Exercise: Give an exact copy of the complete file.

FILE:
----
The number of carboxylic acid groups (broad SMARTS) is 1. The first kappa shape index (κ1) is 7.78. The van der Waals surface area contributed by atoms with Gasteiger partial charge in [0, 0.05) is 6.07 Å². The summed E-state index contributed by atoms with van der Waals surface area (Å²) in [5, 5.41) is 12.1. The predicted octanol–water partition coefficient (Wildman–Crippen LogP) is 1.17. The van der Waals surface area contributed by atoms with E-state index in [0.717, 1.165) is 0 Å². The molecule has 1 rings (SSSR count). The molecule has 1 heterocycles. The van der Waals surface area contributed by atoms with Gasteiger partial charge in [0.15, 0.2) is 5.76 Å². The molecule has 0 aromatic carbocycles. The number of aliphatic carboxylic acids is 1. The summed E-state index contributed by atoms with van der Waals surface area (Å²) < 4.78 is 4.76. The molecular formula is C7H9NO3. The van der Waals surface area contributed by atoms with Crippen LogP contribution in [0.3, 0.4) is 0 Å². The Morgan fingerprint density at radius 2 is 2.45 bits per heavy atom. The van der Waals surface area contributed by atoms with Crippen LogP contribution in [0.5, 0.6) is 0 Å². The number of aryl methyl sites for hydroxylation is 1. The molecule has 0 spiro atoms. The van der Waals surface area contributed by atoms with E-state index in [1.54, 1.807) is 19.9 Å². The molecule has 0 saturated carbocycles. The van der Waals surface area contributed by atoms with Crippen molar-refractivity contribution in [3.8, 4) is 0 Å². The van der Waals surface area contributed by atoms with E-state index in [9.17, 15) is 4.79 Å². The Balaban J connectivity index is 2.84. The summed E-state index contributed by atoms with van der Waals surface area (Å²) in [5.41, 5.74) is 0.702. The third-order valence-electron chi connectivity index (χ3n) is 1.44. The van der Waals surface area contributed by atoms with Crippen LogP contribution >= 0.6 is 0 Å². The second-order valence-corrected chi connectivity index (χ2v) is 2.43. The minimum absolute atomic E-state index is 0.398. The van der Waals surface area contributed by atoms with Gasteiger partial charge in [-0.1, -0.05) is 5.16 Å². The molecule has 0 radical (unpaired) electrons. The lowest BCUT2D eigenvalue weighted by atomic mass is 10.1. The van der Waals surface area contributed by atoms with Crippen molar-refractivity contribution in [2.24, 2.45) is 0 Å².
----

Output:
The number of carboxylic acid groups (broad SMARTS) is 1. The first kappa shape index (κ1) is 7.78. The van der Waals surface area contributed by atoms with Gasteiger partial charge in [0, 0.05) is 6.07 Å². The summed E-state index contributed by atoms with van der Waals surface area (Å²) in [5, 5.41) is 12.1. The predicted octanol–water partition coefficient (Wildman–Crippen LogP) is 1.17. The van der Waals surface area contributed by atoms with E-state index in [0.717, 1.165) is 0 Å². The molecule has 1 rings (SSSR count). The molecule has 1 heterocycles. The van der Waals surface area contributed by atoms with Gasteiger partial charge in [0.15, 0.2) is 5.76 Å². The molecule has 0 aromatic carbocycles. The number of aliphatic carboxylic acids is 1. The summed E-state index contributed by atoms with van der Waals surface area (Å²) < 4.78 is 4.76. The molecular formula is C7H9NO3. The van der Waals surface area contributed by atoms with Crippen LogP contribution in [0.3, 0.4) is 0 Å². The Morgan fingerprint density at radius 2 is 2.45 bits per heavy atom. The van der Waals surface area contributed by atoms with Crippen LogP contribution in [0.5, 0.6) is 0 Å². The number of aryl methyl sites for hydroxylation is 1. The molecule has 0 spiro atoms. The van der Waals surface area contributed by atoms with E-state index in [1.54, 1.807) is 19.9 Å². The molecule has 0 saturated carbocycles. The van der Waals surface area contributed by atoms with Crippen molar-refractivity contribution in [3.8, 4) is 0 Å². The van der Waals surface area contributed by atoms with E-state index in [9.17, 15) is 4.79 Å². The Balaban J connectivity index is 2.84. The summed E-state index contributed by atoms with van der Waals surface area (Å²) in [5.41, 5.74) is 0.702. The third-order valence-electron chi connectivity index (χ3n) is 1.44. The van der Waals surface area contributed by atoms with Crippen LogP contribution >= 0.6 is 0 Å². The second-order valence-corrected chi connectivity index (χ2v) is 2.43. The minimum absolute atomic E-state index is 0.398. The van der Waals surface area contributed by atoms with Gasteiger partial charge in [-0.1, -0.05) is 5.16 Å². The molecule has 0 radical (unpaired) electrons. The lowest BCUT2D eigenvalue weighted by atomic mass is 10.1. The van der Waals surface area contributed by atoms with Crippen molar-refractivity contribution in [2.24, 2.45) is 0 Å².